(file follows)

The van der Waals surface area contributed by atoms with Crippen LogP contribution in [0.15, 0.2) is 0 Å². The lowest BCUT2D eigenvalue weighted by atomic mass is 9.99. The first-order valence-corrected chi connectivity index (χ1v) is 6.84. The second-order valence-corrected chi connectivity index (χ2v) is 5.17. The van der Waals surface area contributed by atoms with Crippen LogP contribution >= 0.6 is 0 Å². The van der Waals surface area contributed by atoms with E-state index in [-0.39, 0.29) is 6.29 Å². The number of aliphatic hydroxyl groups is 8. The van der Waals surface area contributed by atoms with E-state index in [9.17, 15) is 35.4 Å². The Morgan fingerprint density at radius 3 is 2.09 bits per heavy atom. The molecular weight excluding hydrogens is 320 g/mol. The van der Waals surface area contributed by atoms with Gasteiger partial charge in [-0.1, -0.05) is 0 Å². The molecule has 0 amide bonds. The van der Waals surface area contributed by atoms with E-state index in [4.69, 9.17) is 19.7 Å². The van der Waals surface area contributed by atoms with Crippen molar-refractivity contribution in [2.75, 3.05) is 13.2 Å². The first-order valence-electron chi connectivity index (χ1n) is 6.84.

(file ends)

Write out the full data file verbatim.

The van der Waals surface area contributed by atoms with Crippen LogP contribution in [0.15, 0.2) is 0 Å². The lowest BCUT2D eigenvalue weighted by atomic mass is 9.99. The first-order valence-corrected chi connectivity index (χ1v) is 6.84. The second-order valence-corrected chi connectivity index (χ2v) is 5.17. The van der Waals surface area contributed by atoms with Crippen LogP contribution >= 0.6 is 0 Å². The van der Waals surface area contributed by atoms with E-state index in [-0.39, 0.29) is 6.29 Å². The number of aliphatic hydroxyl groups is 8. The van der Waals surface area contributed by atoms with E-state index in [9.17, 15) is 35.4 Å². The Morgan fingerprint density at radius 3 is 2.09 bits per heavy atom. The molecular weight excluding hydrogens is 320 g/mol. The van der Waals surface area contributed by atoms with Gasteiger partial charge in [-0.1, -0.05) is 0 Å². The molecule has 0 amide bonds. The van der Waals surface area contributed by atoms with E-state index in [4.69, 9.17) is 19.7 Å². The van der Waals surface area contributed by atoms with Crippen molar-refractivity contribution in [2.75, 3.05) is 13.2 Å². The first-order valence-electron chi connectivity index (χ1n) is 6.84.